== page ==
After failing his driving test six times John Hurley confounds those who said he ‘wouldn’t drive a fork into a sausage’
A BALLYNEETY man got an unmerciful slagging over his inability to pass his driving test but he has turned the corner and has had the last laugh.
When an unusual entry appeared in the notes of the Limerick Leader we had to investigate.
Under the heading “Congratulations”, it read: “John Hurley passed his driving test recently. Congratulations to John, who has been driving for 25 years, on confounding the sceptics, one of whom remarked that, ‘He wouldn’t drive a fork into a sausage’.’’
It was all down to John’s friends who he calls “deadly wind-up merchants”. When the teacher in Colaiste Mhuire, Askeaton turned up for work the next day there was a big congratulations poster and photo of himself on the noticeboard.
It all started in the Cat’s Cradle pub where there is an “evening sitting” and a “night sitting”.
“We’ve a group of about 20 who meet up between 5.30pm and 7pm during the week. All 20 wouldn’t be present, maybe seven or eight.
“We have a chat about various things over a couple of pints,” said John, aged 58.
One of the lads came in and said his son was after passing his driving test at 17 years of age.
“It is a great achievement to pass your test first time. There were eight of us there. I said, ‘Not one of us would even get to do the driving test’. ‘What do you mean?’ they asked.
“I said, ‘We wouldn’t pass the theory test, not a hope in hell. There are 50 questions. We’d fail it miserably. We wouldn’t get to do the test’. Their noses were a bit out of joint over that,” said John.
They asked John did he pass his test the first time?
“I held my hands up. I did my driving test seven times over 10 years. I passed it on my seventh attempt, I just wasn’t able for it.
“When you are in a confined space with someone who is scrutinising you it is very difficult.
“I think it is a very intimidating situation. You can’t really be yourself. On a normal day you can sit down and relax and drive,” said John.
To make matters even more claustrophobic for him he was doing the driving tests in a Fiat Bambino. You couldn’t swing a kitten in one not to mind a cat.
John did his first test in 1980 and passed on the seventh occasion in 1990. He tried it in Newcastle West, Tralee and Limerick city.
“Back in the day the difference in insurance between a full and a provisional licence was very little. It didn’t matter much whereas today it is thousands.”
John’s biggest speed bump was the rearview mirror.
“I failed it three times for not using the rearview mirror enough. I did get more nervous every time. It is a kind of thing that just got to me.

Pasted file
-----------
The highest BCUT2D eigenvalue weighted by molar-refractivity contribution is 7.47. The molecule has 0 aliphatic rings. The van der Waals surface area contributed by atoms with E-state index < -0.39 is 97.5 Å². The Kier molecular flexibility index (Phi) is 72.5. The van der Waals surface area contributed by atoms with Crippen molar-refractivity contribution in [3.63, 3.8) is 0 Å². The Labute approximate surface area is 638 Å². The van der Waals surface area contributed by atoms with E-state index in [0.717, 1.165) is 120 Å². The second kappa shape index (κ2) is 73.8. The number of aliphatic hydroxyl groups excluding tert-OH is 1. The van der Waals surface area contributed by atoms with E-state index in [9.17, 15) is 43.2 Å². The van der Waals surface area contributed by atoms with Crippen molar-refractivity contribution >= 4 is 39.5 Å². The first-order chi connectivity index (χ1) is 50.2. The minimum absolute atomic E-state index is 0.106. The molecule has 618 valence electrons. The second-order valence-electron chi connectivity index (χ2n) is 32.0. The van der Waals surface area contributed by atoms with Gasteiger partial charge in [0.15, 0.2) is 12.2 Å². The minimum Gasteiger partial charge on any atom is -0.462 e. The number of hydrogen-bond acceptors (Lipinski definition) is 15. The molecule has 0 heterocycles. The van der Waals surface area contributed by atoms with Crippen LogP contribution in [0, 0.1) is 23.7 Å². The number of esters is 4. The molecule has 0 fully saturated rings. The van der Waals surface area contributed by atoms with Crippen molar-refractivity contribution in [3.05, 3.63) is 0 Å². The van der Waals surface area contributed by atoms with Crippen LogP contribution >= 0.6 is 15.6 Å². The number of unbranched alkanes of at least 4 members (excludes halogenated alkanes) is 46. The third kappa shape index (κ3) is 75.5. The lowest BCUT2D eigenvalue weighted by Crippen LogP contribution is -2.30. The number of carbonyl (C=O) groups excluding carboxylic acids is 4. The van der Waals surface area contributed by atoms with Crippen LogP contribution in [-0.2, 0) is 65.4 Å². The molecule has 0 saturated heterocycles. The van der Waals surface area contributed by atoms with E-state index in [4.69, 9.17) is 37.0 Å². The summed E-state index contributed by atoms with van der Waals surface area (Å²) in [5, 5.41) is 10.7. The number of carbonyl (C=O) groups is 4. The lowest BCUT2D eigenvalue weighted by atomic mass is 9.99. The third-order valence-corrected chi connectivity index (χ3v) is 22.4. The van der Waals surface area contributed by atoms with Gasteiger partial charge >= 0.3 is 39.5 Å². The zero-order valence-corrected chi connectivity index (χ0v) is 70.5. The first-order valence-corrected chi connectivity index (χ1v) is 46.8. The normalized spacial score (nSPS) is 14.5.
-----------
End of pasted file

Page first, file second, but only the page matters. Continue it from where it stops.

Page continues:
”I passed second and third level exams no problem. For the last test I put a sticky label just over the speedometer so when I would look at it, it prompted me to look in my rear view mirror every time.”
It worked a treat. However, one time John didn’t even get to turn the key in the ignition.
“One of them, would you believe, I had no tax. He wouldn’t take me out. I hadn’t the price of the tax at the time. I didn’t get a chance that time. I failed straight away,” laughs John.
He was explaining all this to his friends in the “evening sitting” but there’s an old saying, when you’re explaining you’re losing.
“They were slagging me over the fact I have a fierce interest in old cars but I wasn’t the most capable and competent of fellows to pass my driving test quickly. I have a 1972 Mercedes and a 1997 Porsche Boxster.”
Word got through to the men in the “night sitting” at the Cat’s Cradle and they hatched a bold plan.
“They said they would put a congratulations into the notes to be ‘nice’ to me. There’s a fella we call the poet who came up with the line I ‘wouldn’t drive a fork into a sausage’,” said John.
Despite the ribbing he has taken it on the chin and in the good humour it was meant.
“It is great to have a group like we do. I was doing a bit of work in Dublin in the summer. I was working in Baggott Street.
“On any given evening all these fellows in suits would have a pint or two on their own and get a bus home.
“We are very lucky to have a group like we have in the Cat’s Cradle. We get driven there and collected. We meet up a couple of times a week and have the banter and a chat,” said John.
And occasionally being driven to distraction is all part of the fun.
On a serious note, passing the driving test is a big deal for many and John’s advice is to keep trying.